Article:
Prioritise capacity building in oil sector

I am scheduled to speak at a Law Society of Kenya conference on extractives. The topic of my presentation is going to be the nexus between extractives and devolution.

This forum is a culmination of an intensive awareness and capacity building programme on the subject to lawyers by their society. A key challenge to harnessing the benefits that the sector has and responding to its challenges is understating the intricacies of the sector.

In Kenya, we have in the past focused only on the downstream component which deals with refinery and marketing.

While important, it only represents fraction of the industry. There are also the upstream and midstream components comprising exploration, production, processing and transportation.

Each of these stages raises their own technicalities and requires different skill sets. To be able to fully appreciate and benefit from the sector the country has to prioritise capacity building.


Many communities and the larger society in which oil and gas are discovered, more often than not will raise concerns about the need to have locals employed. In reality, even when these demands are met, the bulk of the specialised positions go to foreigners.

While several explanations can be given for this state of affairs, an important underlying challenge is invariably the lack of enough skilled manpower.

Many a times countries do not have sufficient engineers, geologists and other personnel required to man the oil and gas exploration and extraction business.

When Kenya discovered oil and gas, like in many countries, it quickly emerged that the levels of awareness on the finer details of the industry was extremely limited.

In addition, there was and continues to be a dearth of trained and qualified personnel to take charge of the industry.

This is despite the country priding itself on having one of the most skilled human resources on the continent. Responding to this reality requires concerted action from the country.

Building human capacity requires planning, deliberate action and resources. Whenever oil is discovered, it should immediately be clear that the resource being non-renewable will only be available for a fixed period of time.

If we take that based on available quantities of the oil reserves and the capacity per day that can be extracted, it is possible to determine how long the oil will be available.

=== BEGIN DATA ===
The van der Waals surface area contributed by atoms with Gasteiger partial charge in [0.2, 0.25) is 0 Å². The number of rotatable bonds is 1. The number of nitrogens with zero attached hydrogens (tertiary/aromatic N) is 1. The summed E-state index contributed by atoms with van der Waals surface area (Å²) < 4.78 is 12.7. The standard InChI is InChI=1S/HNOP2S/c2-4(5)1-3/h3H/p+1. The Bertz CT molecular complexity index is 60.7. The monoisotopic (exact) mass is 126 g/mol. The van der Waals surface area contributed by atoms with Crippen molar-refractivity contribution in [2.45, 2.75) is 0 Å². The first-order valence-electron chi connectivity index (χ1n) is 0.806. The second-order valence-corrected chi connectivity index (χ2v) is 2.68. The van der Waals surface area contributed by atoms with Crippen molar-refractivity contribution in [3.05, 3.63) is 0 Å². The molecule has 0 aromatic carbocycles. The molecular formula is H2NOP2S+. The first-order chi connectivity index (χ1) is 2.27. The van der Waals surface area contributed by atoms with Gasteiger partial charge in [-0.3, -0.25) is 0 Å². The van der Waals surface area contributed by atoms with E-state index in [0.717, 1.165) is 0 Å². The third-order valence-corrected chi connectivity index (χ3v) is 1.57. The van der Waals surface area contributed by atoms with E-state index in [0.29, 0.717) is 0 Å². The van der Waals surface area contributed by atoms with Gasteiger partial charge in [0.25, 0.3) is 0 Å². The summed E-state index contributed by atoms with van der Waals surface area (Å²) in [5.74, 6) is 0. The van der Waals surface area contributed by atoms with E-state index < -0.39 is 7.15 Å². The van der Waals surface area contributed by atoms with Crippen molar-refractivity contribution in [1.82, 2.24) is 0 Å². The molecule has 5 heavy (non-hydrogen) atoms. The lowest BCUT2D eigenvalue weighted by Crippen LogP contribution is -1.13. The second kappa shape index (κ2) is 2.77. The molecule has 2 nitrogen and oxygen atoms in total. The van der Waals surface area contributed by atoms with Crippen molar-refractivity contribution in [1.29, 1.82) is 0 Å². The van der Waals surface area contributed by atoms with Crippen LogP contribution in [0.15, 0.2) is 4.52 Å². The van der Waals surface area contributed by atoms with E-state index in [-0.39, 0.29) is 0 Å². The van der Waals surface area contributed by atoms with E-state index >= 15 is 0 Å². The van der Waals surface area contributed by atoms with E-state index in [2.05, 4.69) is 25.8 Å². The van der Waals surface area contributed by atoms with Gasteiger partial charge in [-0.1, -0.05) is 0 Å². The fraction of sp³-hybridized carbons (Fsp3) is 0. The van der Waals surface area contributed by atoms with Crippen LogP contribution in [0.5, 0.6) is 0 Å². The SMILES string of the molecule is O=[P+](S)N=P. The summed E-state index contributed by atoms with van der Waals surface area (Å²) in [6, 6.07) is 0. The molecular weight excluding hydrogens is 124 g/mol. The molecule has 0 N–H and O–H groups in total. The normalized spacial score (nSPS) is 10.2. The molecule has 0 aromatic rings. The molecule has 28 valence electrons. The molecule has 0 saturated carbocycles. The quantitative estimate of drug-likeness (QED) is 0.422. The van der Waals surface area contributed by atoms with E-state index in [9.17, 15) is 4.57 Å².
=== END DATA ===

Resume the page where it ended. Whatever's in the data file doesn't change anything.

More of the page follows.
This period will be an indicator of the length of time the country can expected to derive revenue from the sector. The period can also be used to plan for a long-term capacity building programme to support the sector.

A country can decide to invest in training the required personnel in the right quantities. This will enable these professionals to, within a few years, obtain the required skills to serve in positions within the sector. Kenya should develop a long term plan for capacity building.

Already there are few donor supported programmes that seeks to ensure that Government in partnership with local universities offer specialized courses that are relevant to the sector. While a useful initiative, it is not sufficient.

Kenya should borrow from the experiences of other countries that have been more systematic with their capacity building processes and taken a long-term perspective.

This would require that the laws and policies being developed recognize the importance of capacity building.

Back to the training by the Law Society of Kenya. Professionals will play an important role in shaping the direction that decisions and actions relating to the sector take.

The reality though is the number of professionals with the requisite depth of knowledge is limited, unless these professionals and their membership bodies organize programmes to share knowledge on the sector, two outcomes are likely.

Either professional services will be the preserve of a few within the country especially foreign professionals or those who provide the services will not have the depth of knowledge required to offer critical advice to their clients and the nation.

It is for this reason that the ongoing awareness and capacity building efforts by various bodies need to be commended. They should, serve as a call to the country to ensure there is a long-term and comprehensive capacity building programme.

Dr Odote is a senior lecturer, Centre For Advanced Studies in Environmental Law and Policy(CASELAP), University of Nairobi.